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Sculptures > Hindu > Ganesha > Swarna Ganesha
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Swarna Ganesha

Swarna Ganesha

Swarna Ganesha

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Sold Out (Can be backordered)
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South Indian Temple Wood Carving

1.5 ft x 0.8 ft x 0.2 ft
3.1 kg
Item Code:
ZA43
Price:
$290.00
Discounted:
$232.00   Shipping Free - 4 to 6 days
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$58.00 (20%)
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Time required to recreate this artwork: 20 to 24 weeks
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Viewed 2215 times since 2nd Oct, 2008
The beloved elephant-faced-Deity popularly known as Ganesha has intrigued thinking men all over the world, all through the ages even unto the present day. The sacred texts give a variety of stories narrating the sequence of Ganesha's birth. The most popular being the one mentioning that Ganesha was created by Goddess Parvati as a guardian to her privacy: Incensed by the refusal of her husband to respect her privacy, to the extent of entering her private chambers even while she was having her bath, Parvati decided to settle matters once and for all. Before going for her bath the next time, she rubbed off the sandalwood paste on her body and out of it created the figure of a young boy. She infused life into the figure and told him he was her son and should guard the entrance while she bathed.

Soon after, Shiva (Lord of destruction and husband of Parvati,) came to see Parvati but the young boy blocked his way and would not let him in. Shiva, unaware that this lad was his son, became furious and in great anger fought with this boy whose head got severed from his body in the ensuing battle. Parvati, returning from her bath, saw her headless son and threatened in her rage to destroy the heavens and the earth, so great was her sorrow.

Shiva pacified her and instructed his followers (known as ganas) to bring the head of the first living being they encounter. The first creature they encountered was an elephant. They thus cut off its head and placed it on the body of Parvati's son and breathed life into him. Thus overjoyed, Parvati embraced her son.

The son of Parvati was given the name Ganesha by Shiva. The word Ganesha is made up of gana (followers of Shiva) and isha (lord), thus Shiva appointed him the lord of his ganas.

According to the strict rules of Hindu iconography, Ganesha figures with only two hands are taboo. Hence, Ganesha figures are most commonly seen with four hands which signify their divinity.

His pot belly signifies the bounty of nature and also that Ganesha swallows the sorrows of the Universe and protects the world.

The most striking feature of Ganesha is his elephant head, symbolic of auspiciousness, strength and intellectual prowess. All the qualities of the elephant are contained in the form of Ganpati. The elephant is the largest and strongest of animals of the forest. Yet he is gentle and, amazingly, a vegetarian, so that he does not kill to eat. He is very affectionate and loyal to his keeper and is greatly swayed if love and kindness are extended to him. Ganesha, though a powerful deity, is similarly loving and forgiving and moved by the affection of his devotees. But at the same time the elephant can destroy a whole forest and is a one-man army when provoked. Ganesha is similarly most powerful and can be ruthless when containing evil.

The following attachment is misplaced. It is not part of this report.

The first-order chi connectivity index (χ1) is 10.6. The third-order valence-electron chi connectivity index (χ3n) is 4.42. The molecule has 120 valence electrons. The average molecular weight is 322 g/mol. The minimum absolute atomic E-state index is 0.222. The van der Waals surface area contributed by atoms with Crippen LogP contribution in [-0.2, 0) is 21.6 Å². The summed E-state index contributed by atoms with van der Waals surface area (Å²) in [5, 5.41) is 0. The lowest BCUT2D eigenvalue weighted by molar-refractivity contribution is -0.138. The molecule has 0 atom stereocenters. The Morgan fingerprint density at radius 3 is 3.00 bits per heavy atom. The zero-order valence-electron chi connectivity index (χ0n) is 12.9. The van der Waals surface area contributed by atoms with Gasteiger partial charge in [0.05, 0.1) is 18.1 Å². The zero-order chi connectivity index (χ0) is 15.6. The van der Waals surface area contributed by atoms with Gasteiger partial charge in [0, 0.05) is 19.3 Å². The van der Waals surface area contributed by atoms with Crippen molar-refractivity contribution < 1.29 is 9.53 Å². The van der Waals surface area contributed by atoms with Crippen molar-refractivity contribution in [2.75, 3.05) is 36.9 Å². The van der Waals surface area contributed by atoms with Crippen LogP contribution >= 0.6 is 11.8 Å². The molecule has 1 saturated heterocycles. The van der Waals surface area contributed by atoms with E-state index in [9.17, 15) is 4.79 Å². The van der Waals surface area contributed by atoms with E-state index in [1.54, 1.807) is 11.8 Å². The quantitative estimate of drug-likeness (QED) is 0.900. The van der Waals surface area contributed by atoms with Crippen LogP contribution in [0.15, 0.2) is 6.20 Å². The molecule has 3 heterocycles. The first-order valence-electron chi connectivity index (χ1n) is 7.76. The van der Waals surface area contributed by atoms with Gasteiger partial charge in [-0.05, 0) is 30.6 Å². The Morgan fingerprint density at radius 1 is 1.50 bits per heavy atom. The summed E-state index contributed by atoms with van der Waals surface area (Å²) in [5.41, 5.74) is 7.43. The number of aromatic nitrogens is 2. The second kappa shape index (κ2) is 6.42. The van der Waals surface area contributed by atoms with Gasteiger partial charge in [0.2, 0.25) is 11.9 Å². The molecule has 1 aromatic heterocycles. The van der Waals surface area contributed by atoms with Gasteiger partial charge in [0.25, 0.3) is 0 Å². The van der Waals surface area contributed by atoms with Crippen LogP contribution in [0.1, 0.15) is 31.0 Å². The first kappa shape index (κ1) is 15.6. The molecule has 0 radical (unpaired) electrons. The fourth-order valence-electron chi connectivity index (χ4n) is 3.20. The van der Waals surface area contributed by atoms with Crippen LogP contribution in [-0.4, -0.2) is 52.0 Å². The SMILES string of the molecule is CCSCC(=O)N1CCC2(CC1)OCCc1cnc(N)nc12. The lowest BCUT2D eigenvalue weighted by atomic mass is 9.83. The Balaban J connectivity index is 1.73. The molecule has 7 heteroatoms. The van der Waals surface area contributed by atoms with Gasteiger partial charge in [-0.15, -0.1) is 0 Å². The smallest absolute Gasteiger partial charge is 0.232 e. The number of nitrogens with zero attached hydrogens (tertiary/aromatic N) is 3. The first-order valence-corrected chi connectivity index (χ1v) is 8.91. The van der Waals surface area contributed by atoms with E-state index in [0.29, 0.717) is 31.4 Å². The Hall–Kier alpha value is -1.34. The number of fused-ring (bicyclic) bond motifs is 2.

Again, Ganesha's large head is symbolic of the wisdom of the elephant. His large ears, like the winnow, sift the bad from the good. Although they hear everything, they retain only that which is good; they are attentive to all requests made by the devotees, be they humble or powerful.

Ganesha's trunk is a symbol of his discrimination (viveka), a most important quality necessary for spiritual progress. The elephant uses its trunk to push down a massive tree, carry huge logs to the river and for other heavy tasks. The same huge trunk is used to pick up a few blades of grass, to break a small coconut, remove the hard nut and eat the soft kernel inside. The biggest and minutest of tasks are within the range of this trunk which is symbolic of Ganesha's intellect and his powers of discrimination.

Any attempt to penetrate the depths of the Ganesha phenomenon must note that he is born from Goddess Parvati alone without the intervention of her husband Shiva, and as such he shares a very unique and special relationship with his mother. The sensitive nature of his relationship with Parvati is made amply clear in the following tale:

As a child, Ganesha teased a cat by pulling its tail, rolling it over on the ground and causing it great pain, as naughty young boys are wont to do. After some time, tired of his game, he went to his mother Parvati. He found her in great pain and covered with scratches and dust all over. When he questioned her, she put the blame on him. She explained that she was the cat whom Ganesha had teased.

His total devotion towards his mother is the reason why in the South Indian tradition Ganesha is represented as single and celibate. It is said that he felt that his mother, Parvati, was the most beautiful and perfect woman in the universe. Bring me a woman as beautiful as she is and I shall marry her, he said. None could find an equal to the beautiful Uma (Parvati), and so the legend goes, the search is still on..

In a beautiful interpretation the sculptor has colored the statue completely in gold, signifying the special status of Ganesha in the Hindu pantheon.

This sculpture is a temple carving from the state of Tamil Nadu.

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